About the Book

On May 13, 1945, twenty-four officers and enlisted men and women stationed on what was then Dutch New Guinea boarded a transport plane named the Gremlin Special for a sightseeing trip over "Shangri-La," a beautiful and mysterious valley surrounded by steep, jagged mountain peaks deep within the island's uncharted jungle.

But the pleasure tour became an unforgettable battle for survival when the plane crashed. Miraculously, three passengers survived – WAC Corporal Margaret Hastings, Lieutenant John McCollom, and Sergeant Kenneth Decker.

Emotionally devastated, badly injured, and vulnerable to disease, parasites, and poisonous snakes in the wet jungle climate, the trio was caught between man-eating headhunters and the enemy Japanese. With nothing to sustain them but a handful of candy and their own fortitude, they endured a harrowing trek down the mountainside – straight into a primitive tribe of superstitious natives who had never before seen a white man or woman.

Lost in Shangri-La recounts this incredible true-life adventure for the first time. A riveting work of narrative nonfiction that vividly brings to life an odyssey at times terrifying, enlightening, and comic, Lost in Shangri-La is a thrill ride from beginning to end.


The Characters

Laura Besley

High-spirited sergeant in the Women's Army Corps from Shippenville, Pennsylvania. Besley was a passenger aboard the Gremlin Special and a close friend (and double-date partner) of WAC Corporal Margaret Hastings.

Benjamin "Doc" Bulatao

Sergeant in U.S. Army's largely Filipino-American 1st Reconnaissance Battalion (Special). The gentle, soft-spoken Bulatao was the lead medic in the volunteer rescue mission following the Gremlin Special crash.

Alexander Cann

Documentary filmmaker for the Netherlands Indies Government Information Service who parachuted into the valley to record the survivors, the rescuers, the tribesmen, and the rescue attempt. A dashing rogue, Cann was a well-born former Hollywood actor and failed jewel thief.

Kenneth Decker

Tech Sergeant from Kelso, Washington, who worked as a draftsman in the engineering department of the Far East Air Service Command. Decker was a passenger aboard the Gremlin Special who had recently – and unsuccessfully – sought a date from his fellow passenger, WAC Corporal Margaret Hastings.

Ray T. Elsmore

Colonel and commander of the 322nd Troop Carrier Wing of the U.S. Army Air Forces. A cowboy with a can-do sense of mission, Elsmore confirmed Major Myron Grimes' reported discovery of a large valley in central New Guinea and subsequently became the U.S. military's leading authority on the region. Elsmore directed the highly unconventional rescue operations following the Gremlin Special crash.

Wimayuk Wandik

Known to the Gremlin Special survivors as "Pete," a leader of the village of Uwambo. He was the first native to literally extend a hand of greeting to survivors Margaret Hastings, Kenneth Decker and John McCollom.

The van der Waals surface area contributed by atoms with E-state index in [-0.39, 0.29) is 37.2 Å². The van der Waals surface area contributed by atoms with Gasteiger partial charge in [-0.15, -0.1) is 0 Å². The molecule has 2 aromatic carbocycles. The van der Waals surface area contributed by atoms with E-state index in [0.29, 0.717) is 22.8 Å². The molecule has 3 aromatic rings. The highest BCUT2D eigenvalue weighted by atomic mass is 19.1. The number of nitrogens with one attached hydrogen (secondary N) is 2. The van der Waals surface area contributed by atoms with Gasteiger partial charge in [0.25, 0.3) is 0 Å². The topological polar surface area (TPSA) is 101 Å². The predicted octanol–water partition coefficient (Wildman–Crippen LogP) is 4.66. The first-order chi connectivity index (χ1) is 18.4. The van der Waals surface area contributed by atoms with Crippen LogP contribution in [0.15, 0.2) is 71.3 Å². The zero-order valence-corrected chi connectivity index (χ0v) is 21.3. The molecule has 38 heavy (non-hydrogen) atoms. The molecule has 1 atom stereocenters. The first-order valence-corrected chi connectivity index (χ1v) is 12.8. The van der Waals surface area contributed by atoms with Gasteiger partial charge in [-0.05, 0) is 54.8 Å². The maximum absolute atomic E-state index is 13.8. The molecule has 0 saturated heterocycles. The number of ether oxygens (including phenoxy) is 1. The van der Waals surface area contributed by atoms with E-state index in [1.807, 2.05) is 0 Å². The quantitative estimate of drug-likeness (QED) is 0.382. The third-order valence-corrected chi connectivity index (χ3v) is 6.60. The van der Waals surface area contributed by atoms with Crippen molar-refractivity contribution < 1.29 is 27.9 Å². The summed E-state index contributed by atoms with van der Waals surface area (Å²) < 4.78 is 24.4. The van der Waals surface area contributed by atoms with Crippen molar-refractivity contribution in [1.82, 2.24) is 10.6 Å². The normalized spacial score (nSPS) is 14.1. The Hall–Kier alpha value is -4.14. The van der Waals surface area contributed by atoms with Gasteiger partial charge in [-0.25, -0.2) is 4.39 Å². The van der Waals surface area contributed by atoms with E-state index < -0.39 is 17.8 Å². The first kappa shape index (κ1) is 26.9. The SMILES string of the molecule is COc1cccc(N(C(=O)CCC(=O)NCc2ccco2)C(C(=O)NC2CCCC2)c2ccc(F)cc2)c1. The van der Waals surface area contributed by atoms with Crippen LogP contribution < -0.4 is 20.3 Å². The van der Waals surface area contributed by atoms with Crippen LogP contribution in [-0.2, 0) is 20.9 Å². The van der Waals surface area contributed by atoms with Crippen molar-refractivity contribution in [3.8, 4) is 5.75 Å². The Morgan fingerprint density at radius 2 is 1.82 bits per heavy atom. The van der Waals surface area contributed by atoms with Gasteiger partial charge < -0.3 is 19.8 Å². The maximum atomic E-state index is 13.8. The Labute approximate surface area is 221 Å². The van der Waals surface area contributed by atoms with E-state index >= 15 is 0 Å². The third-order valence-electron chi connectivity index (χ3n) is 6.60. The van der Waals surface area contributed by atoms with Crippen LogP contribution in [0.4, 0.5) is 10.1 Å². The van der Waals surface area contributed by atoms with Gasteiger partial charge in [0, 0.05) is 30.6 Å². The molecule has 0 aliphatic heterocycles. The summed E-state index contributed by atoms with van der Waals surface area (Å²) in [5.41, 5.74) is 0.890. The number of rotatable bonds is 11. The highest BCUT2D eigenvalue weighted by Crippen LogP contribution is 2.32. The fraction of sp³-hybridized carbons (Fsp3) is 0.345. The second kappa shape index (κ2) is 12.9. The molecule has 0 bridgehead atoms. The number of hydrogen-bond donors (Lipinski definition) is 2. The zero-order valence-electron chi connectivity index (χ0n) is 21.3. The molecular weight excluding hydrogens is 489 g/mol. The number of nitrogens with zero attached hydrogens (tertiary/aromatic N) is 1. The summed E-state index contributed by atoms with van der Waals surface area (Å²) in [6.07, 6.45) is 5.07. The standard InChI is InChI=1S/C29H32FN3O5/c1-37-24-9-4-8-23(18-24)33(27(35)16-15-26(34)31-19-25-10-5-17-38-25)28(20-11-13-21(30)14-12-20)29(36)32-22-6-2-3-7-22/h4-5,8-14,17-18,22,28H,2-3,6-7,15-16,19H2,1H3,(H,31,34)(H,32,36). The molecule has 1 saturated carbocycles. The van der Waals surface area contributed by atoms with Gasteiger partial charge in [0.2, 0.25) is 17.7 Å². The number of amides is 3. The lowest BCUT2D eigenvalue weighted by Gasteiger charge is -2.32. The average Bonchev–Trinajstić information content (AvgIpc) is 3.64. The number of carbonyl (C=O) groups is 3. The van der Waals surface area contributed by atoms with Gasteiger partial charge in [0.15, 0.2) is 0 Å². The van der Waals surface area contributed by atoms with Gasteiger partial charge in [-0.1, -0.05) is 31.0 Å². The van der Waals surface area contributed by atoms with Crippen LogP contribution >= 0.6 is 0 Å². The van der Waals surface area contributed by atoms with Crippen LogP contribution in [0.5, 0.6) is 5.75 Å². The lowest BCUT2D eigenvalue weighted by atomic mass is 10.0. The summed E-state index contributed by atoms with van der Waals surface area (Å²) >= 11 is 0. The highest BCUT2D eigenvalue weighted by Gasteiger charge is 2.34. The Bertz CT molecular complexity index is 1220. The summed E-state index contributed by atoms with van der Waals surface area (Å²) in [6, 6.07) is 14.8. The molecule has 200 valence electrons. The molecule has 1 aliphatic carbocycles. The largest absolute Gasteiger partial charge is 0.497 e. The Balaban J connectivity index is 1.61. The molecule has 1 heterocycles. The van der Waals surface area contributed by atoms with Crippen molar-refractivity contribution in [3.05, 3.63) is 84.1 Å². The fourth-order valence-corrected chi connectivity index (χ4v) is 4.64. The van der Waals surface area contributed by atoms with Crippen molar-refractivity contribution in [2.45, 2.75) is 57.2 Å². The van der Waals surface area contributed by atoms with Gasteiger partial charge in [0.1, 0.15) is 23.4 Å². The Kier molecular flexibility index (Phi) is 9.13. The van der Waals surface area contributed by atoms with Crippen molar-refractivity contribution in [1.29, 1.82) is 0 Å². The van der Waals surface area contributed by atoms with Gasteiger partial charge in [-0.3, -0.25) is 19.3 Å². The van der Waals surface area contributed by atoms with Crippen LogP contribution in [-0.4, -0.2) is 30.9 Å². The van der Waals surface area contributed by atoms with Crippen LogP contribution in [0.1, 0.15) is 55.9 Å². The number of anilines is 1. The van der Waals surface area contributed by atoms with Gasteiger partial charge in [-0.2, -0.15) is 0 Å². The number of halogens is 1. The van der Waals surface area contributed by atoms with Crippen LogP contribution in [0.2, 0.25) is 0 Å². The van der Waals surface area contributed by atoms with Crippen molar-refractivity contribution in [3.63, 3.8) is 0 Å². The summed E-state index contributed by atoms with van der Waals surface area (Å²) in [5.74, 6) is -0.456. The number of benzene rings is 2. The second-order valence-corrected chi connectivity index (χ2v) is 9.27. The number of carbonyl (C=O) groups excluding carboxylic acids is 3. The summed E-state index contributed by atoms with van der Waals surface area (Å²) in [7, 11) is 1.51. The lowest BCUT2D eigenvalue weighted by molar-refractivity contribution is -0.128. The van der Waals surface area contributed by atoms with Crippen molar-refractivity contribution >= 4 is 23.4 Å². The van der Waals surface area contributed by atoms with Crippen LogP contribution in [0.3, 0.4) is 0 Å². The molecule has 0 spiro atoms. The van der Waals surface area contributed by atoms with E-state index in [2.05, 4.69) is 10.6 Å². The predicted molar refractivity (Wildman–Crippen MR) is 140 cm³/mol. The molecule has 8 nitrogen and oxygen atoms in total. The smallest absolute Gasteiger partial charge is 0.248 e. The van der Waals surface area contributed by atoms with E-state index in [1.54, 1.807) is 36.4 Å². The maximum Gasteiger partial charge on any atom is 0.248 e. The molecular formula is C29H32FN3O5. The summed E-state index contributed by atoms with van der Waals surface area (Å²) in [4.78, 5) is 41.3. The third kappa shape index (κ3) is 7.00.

Margaret Hastings

Feisty, beautiful corporal in the Women's Army Corps from Owego, New York. Secretary to Colonel Peter Prossen, the pilot of the Gremlin Special. Hastings was a close friend of Sergeant Laura Besley, a fellow passenger aboard the plane.

Yali Logo

A legendary warrior among the natives, capable of calling hundreds or even thousands of tribesmen to battle. He was the leader of the Logo-Mabel clan and the chief plotter in a plan to murder the Gremlin Special survivors and their Army rescuers.

John and Robert McCollom

Easygoing twin brothers from Trenton, Missouri, both lieutenants in the maintenance section of the Far East Air Service Command. Known as "The Inseparables," both were passengers aboard the Gremlin Special, but only one survived.

George H. Nicholson Jr.

Studious, thoughtful major in the Army Air Forces from Medford, Massachusetts. Nicholson was co-pilot on the Gremlin Special, but he was alone at the controls when the plane hit the mountain.

Henry E. Palmer

Wisecracking lieutenant in the U.S. Army Air Forces from Baton Rouge, Louisiana. Palmer suggested that gliders be used in the rescue effort, and later served as the pilot of the glider called the Fanless Faggot.

Peter J. Prossen

Colonel in the Army Air Forces from San Antonio, Texas, and pilot of the Gremlin Special. Chief of the maintenance section of the Far East Air Service Command in Hollandia, Dutch New Guinea. Arranged the flight over "Shangri-La" as a morale-boosting reward for the officers, WACs and enlisted men under him.

Camilo "Rammy" Ramirez

Affable, talkative corporal in the U.S. Army's 1st Reconnaissance Battalion (Special). A native of the Philippines who survived the Bataan Death March, Ramirez was a volunteer medic in the rescue mission following Gremlin Special crash.

C. Earl Walter Jr.

Captain in the U.S. Army's 1st Reconnaissance Battalion (Special). Hell-bent on being given a combat posting, Walter feared that his father's connections were keeping him out of the war. Volunteered to lead the rescue mission into Shangri-La with a squad of Filipino-American paratroopers.

Eleanor Hanna

Happy-go-lucky private in the Women's Army Corps from Montoursville, Pennsylvania. Known for singing wherever she went, Hanna was a passenger aboard the Gremlin Special.